A loud rumbling noise was followed by houses "shaking" in parts of the Camborne and Redruth area earlier this afternoon.

People throughout the Lanner, Caharrack and Gwennap have reported feeling it, with one person saying it even reached Longdowns.

Keira Barrett contacted the Packet to say: "We just heard the weirdest noises and then our houses shook.

"It was a deep loud noise, too much for just weather - like a rumble."

She added that it had "upset and shaken up hundreds of locals."

Geothermal Engineering Limited, which is based at United Downs, subsequently put out a brief statement on its company Facebook page to say: "As part of the UDDGP testing we did cause some micro-seismicity.

"Although this was within our regulatory limits we are stopping operations until we understand the cause.

"We apologise if this has caused alarm."

Geothermal Engineering Limited (GEL) has secured funding of £10.6 million from the European Regional Development Fund to explore the geothermal resources deep beneath Cornwall.

Cornwall Council gave the company, which has offices in Falmouth, the green light back in 2010 to drill a 4.5km well at the United Downs Industrial Estate in a bid to provide renewable heat and renewable electricity.

Read next: Geothermal plant at United Downs gets green light

Drilling back in 2018 on two wells, 2.8 miles (4.5km) and 1.5 miles (2.5km) into granite, where the temperature is up to 200C (390F).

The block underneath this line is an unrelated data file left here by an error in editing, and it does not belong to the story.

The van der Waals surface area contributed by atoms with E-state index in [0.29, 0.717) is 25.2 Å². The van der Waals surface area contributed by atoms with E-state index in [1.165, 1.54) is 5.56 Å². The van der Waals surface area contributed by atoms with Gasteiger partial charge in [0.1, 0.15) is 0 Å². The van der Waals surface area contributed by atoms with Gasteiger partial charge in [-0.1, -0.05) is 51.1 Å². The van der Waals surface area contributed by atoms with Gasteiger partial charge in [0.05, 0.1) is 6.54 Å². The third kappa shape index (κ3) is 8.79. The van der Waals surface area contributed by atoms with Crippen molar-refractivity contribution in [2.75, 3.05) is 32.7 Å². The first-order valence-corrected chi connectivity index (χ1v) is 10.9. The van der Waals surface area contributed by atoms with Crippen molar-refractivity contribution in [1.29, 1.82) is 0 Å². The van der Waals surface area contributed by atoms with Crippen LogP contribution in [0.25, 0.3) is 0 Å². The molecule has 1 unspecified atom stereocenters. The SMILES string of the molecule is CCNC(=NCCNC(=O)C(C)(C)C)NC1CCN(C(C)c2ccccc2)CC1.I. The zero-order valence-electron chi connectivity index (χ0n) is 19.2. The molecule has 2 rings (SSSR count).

Cold water is being pumped down to the hot rocks and then brought as heated water to the surface.

The idea is that steam from the heated water will drive turbines producing electricity.

Ryan Law, managing director of GEL, said it was this process today that caused the movement.

He told the Packet: "We're just flowing water through the rock at the moment, just to understand how much power we can effectively produce.

"We always monitor this very closely in terms of what happens and we have pulled back on operations just until we fully understand what it was.

"We never want to cause alarm to people, so we try to keep people as best informed as we can.

"It is as expected and if anything it's a relatively good sign the system will perform quite well, but it is early days to indicate full results."

The so-called 'hot rocks' project is entirely separate to one being carried out by Cornish Lithium Ltd, also at United Downs, which is conducting preliminary sampling of lithium – used in batteries from electric cars to household appliances – in deep geothermal waters at the Deep Geothermal Power Project, Gwennap.

Read next: Company exploring lithium at Gwennap makes 'globally significant' breakthrough